Sixth Sunday in Ordinary Time (Feb 17, 2019)
1 Corinthians 15:12,16-20
I often get asked the question, “What made you become Catholic?” You see, I was not raised Catholic. I came into full communion with the Catholic Church during the Easter Vigil of 1999 after going through the RCIA (Rite of Christian Initiation of Adults) program up in Ohio. It’s a question that I’ve spent a lot of time reflecting on because there are many different things that lead me here. However, there is one that seems to stick out to me the most. It’s reading about the people that were killed for their faith in the early Church. I’m talking about the martyrs. Here are a few examples…
The first recorded martyr was St. Stephen. He was stoned to death in the year 36, which is recorded in the Book of Acts.
St. Sebastian was tied to a tree, shot with arrows and left for dead. However, he didn’t die and was eventually nursed back to health. He continued in his faith and was later clubbed to death by order of the emperor… this time, he didn’t make it.
St. Agnes made of vow of perpetual virginity to God and was eventually beheaded for it.
These are just a few examples of people who were killed for their faith. But what about modern day examples? Do people still die for their belief in Jesus Christ?
St. Jose Sanchez del Rio was 15 years old when he was killed during the Cristero War in Mexico. Mexican soldiers “cut the bottom of his feet and obliged him to walk around the town toward the cemetery. They also at times cut him with a machete until he was bleeding from several wounds. He cried and moaned with pain, but he did not give in. At times they stopped him and said, ‘If you shout, “Death to Christ the King” we will spare your life’. José would only shout, ‘I will never give in. Viva Cristo Rey!'” He was eventually shot to death in front of his parents.
On the night of December 14, 1957, a Cistercian Hungarian priest named Fr. János Brenner, was falsely called to give last rites to a sick person in a neighboring town. This was during the height of the Hungarian Revolution of 1956. He left his home, carrying his anointing oils and the Eucharist, but was ambushed in the woods outside and stabbed 32 times. He was found dead the next day, still clutching the Eucharist in his hands.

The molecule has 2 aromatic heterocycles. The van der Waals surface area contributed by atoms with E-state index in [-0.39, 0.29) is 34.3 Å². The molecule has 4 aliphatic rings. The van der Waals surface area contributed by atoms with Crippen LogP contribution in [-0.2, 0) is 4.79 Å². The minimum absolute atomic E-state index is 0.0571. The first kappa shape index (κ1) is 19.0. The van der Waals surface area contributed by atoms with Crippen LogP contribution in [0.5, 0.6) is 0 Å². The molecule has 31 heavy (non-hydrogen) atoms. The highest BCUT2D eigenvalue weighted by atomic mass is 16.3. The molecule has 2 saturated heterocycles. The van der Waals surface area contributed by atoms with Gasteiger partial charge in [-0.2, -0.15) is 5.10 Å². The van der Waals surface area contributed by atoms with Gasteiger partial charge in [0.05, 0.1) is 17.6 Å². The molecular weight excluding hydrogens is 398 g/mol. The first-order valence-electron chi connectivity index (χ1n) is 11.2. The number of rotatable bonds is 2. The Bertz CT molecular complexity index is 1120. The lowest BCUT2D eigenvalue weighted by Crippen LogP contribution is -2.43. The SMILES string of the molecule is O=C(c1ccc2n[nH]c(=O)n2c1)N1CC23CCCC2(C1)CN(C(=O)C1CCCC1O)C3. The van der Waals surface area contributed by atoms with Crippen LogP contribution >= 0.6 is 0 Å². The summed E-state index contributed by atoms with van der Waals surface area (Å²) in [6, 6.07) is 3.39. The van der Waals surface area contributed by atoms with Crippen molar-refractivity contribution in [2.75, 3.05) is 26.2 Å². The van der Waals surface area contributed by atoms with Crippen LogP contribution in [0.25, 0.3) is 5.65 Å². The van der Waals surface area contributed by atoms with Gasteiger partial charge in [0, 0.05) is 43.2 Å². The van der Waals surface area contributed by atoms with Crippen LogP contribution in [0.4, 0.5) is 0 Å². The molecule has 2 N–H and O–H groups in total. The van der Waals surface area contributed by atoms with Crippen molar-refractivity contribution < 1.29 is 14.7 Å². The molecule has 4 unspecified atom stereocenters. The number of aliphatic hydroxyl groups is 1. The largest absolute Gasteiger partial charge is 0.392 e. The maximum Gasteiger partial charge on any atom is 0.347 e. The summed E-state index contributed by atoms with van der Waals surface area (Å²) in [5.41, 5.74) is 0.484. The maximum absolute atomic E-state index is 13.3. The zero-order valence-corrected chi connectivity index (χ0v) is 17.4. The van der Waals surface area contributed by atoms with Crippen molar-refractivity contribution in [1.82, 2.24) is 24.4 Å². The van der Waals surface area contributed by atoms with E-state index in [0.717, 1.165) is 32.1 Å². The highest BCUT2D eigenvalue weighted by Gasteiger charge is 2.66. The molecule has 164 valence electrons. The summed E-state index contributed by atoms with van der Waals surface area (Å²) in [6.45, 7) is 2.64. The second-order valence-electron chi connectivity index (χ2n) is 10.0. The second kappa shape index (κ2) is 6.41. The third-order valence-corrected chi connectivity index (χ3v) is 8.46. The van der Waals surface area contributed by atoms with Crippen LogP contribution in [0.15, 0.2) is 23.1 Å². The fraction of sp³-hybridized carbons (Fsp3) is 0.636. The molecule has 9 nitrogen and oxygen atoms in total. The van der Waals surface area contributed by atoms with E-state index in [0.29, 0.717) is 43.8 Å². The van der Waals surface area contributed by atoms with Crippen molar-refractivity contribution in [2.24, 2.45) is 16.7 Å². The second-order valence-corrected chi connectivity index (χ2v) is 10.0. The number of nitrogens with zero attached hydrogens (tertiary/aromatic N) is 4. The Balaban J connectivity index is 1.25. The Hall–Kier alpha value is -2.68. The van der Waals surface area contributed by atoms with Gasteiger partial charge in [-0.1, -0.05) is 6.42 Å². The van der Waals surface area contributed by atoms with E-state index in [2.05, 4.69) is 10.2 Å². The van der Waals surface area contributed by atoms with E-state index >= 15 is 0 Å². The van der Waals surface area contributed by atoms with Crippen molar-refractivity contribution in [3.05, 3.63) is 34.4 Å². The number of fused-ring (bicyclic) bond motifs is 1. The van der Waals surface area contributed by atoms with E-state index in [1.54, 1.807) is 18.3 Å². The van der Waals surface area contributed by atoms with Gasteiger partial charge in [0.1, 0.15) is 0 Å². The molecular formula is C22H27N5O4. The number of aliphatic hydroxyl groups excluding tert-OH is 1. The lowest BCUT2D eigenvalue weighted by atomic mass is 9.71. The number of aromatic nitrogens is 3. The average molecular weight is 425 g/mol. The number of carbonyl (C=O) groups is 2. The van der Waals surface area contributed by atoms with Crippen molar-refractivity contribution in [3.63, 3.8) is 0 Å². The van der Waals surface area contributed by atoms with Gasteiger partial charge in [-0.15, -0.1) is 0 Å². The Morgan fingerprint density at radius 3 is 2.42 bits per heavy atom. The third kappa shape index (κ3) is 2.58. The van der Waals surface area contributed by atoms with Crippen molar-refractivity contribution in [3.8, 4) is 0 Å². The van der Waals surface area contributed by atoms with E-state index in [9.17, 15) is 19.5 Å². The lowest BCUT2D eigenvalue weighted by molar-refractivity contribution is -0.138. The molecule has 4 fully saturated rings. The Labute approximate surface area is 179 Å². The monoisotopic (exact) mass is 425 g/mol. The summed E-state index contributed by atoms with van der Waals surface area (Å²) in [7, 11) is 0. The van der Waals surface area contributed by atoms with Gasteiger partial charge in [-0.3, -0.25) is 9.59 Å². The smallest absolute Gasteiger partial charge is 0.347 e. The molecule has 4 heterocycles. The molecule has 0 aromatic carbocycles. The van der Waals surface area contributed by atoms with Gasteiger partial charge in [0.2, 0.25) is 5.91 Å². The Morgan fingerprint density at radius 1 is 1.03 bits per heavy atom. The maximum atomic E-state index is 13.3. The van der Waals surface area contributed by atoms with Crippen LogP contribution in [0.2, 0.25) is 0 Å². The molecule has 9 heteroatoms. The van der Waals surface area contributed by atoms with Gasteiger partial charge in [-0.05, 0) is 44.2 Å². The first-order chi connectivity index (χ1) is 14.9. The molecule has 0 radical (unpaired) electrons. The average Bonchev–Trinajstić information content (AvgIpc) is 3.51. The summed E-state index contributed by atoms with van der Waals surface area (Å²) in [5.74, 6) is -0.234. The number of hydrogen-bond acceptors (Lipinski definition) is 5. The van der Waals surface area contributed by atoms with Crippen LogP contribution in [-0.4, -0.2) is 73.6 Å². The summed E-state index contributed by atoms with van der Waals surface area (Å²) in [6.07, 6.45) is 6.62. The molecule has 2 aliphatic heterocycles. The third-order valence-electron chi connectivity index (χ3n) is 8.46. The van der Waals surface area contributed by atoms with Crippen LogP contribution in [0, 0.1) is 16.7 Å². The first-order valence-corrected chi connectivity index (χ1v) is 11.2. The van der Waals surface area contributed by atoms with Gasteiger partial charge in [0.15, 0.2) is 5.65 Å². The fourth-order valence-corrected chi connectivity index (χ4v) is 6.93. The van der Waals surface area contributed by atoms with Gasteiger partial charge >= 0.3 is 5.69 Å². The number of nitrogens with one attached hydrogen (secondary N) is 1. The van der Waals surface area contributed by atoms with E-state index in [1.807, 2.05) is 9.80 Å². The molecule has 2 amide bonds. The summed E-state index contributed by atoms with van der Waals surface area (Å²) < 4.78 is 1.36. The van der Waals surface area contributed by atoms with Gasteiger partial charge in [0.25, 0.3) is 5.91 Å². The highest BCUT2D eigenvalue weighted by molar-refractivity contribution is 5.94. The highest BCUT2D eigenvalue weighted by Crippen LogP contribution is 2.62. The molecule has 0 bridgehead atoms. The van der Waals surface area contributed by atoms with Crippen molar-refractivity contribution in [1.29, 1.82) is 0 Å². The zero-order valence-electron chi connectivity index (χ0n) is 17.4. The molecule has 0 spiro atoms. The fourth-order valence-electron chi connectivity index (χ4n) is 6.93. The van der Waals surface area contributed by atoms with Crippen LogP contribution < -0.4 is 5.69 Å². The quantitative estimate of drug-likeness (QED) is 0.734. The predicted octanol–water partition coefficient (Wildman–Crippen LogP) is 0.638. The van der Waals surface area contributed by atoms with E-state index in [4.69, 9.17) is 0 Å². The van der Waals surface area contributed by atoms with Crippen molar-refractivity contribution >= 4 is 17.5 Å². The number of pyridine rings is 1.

When I read about the church martyrs… it made me want to know more about their faith… because they seemed to get it. They understood that an earthly death, even if it was a painful death, could eventually lead them to eternal bliss in heaven. That is the faith I wanted to study and hopefully live out in my own life.
We live in a section of the world where, more than likely, none of us will have to die for our faith. But it is still happening all over the world. I’ve often thought what I would do if someone held a knife or gun to me and said, “Renounce your faith or die.” I’d probably have a few choice “4 letter words” to offer to the person but hopefully would be able to stay strong in my faith until the end.
The thing that attracts me the most about reading on the martyrs of the church also involves a “4 letter word.” And it is simply this… HOPE. The only reason people would die to this world, rather than deny their faith, is because they have a strong HOPE that what they believe in Jesus Christ and Heaven is real.
It is this same HOPE that Jesus is proclaiming in today’s Gospel from Luke. Jesus says blessed are you who are poor and hungry… who are weeping… who are hated, excluded and insulted. He doesn’t say complain, whine, hold grudges and return the insult. NO! Jesus instead says, “Rejoice and leap for joy on that day!”
The hope that this passage from Luke gives us is this… no matter what we are going through, no matter the trials, no matter the struggles… as long as we hold onto our faith… all of the worldly struggles are just temporary. Our ultimate goal is to be in the presence of God in heaven. And that is more precious than any trial we have to go through here on earth. This is what should give us reason to rejoice and leap for joy. It is what gives us HOPE.
So no matter the struggles you are going through at this present moment, remember you are on a journey. A journey that is leading you back into the arms of our one true King, Jesus Christ. And even if you are not called to die for your faith, look to the martyrs of the Church as role models. Just like them, you are called to live out your faith with hope and love until your last breath. And if you are true to your faith and cling to that hope, you will truly “Rejoice and leap for joy on that day” when you finally meet God face to face.